would get you there -- the purpose of having "fubar.com" and "fubar" is that the servers can be addressed either way (the full name, fubar.com or the alias fubar). See the manual page for hosts.

You should have some sort of network configuration utility on your servers that is used to assign a name and domain, an address, a gateway address (your severs should be connected to a switch or router, the gateway address is the address of the switch or router) for fixed-IP (also for DHCP but the settings are somewhat different).

With 20 serves you may have different subnet addresses; i.e., you may have a subnet 1 and subnet 2 which would make the addresses 192.168.1.10 and 192.168.2.10 (the 1 and 2 are the subnets) simply because you may not have enough ports on a switch or router to handle 20 servers (many routers are 4-, 8, or 16 ports, some are 32 ports). If you're using wi-fi, that's different and you need to check the manual for your wi-fi equipment.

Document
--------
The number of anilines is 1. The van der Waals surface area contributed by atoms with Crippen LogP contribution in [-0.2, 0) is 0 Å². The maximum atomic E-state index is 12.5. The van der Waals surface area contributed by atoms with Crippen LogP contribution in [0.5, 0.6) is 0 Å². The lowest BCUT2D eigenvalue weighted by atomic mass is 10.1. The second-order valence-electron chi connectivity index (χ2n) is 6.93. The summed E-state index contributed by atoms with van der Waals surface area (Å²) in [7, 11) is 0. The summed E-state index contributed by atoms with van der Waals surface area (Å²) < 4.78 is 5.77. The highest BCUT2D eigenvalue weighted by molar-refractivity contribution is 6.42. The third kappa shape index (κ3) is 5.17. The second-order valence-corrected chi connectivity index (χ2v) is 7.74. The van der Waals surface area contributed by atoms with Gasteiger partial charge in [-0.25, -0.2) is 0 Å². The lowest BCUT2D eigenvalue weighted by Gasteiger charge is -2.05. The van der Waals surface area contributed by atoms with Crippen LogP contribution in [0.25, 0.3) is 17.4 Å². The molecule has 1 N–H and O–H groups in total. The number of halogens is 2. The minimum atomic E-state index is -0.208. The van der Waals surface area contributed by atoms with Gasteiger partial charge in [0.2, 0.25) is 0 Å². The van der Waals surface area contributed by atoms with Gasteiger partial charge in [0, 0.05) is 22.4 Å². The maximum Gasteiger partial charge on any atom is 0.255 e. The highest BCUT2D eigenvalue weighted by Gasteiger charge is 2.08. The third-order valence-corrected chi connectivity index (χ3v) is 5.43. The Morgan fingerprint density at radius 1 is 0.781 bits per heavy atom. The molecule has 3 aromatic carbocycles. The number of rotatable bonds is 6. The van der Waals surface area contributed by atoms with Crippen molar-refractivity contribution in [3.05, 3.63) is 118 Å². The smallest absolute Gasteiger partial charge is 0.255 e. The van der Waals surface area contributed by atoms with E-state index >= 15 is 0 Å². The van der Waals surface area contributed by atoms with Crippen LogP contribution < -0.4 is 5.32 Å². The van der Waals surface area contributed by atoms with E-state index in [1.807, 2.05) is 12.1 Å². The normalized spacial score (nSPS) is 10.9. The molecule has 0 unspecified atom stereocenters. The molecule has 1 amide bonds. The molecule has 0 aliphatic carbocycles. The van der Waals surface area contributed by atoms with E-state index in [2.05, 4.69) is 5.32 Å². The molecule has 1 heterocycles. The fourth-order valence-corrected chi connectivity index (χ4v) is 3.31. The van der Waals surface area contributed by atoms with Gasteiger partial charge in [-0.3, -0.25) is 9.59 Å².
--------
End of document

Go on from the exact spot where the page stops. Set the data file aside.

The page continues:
[EDIT]
It is not necessary that you would have different subnet addresses; you could (as suggested by @acid_kewpie below) simply plug in another switch -- you would need to set the gateway address for that additional switch and on whatever servers are wired to that switch (the gateway addresses of each router or switch must be unique on the network).
[/EDIT]

You may want to refer to http://www.yolinux.com/TUTORIALS/Lin...etworking.html for more information.

Hope this helps some.

Last edited by tronayne; 06-28-2012 at 10:43 AM. Reason: Forgot the link; clean up potentially confusing syntax
 
Old 06-28-2012, 09:53 AM   #3
acid_kewpie
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if you're not doing anything with an AD like membership environment then you just call each machine whatever you feel like. they won't implicitly "do" anything, which is probably why you can't any docs about it, as there's nothing to do...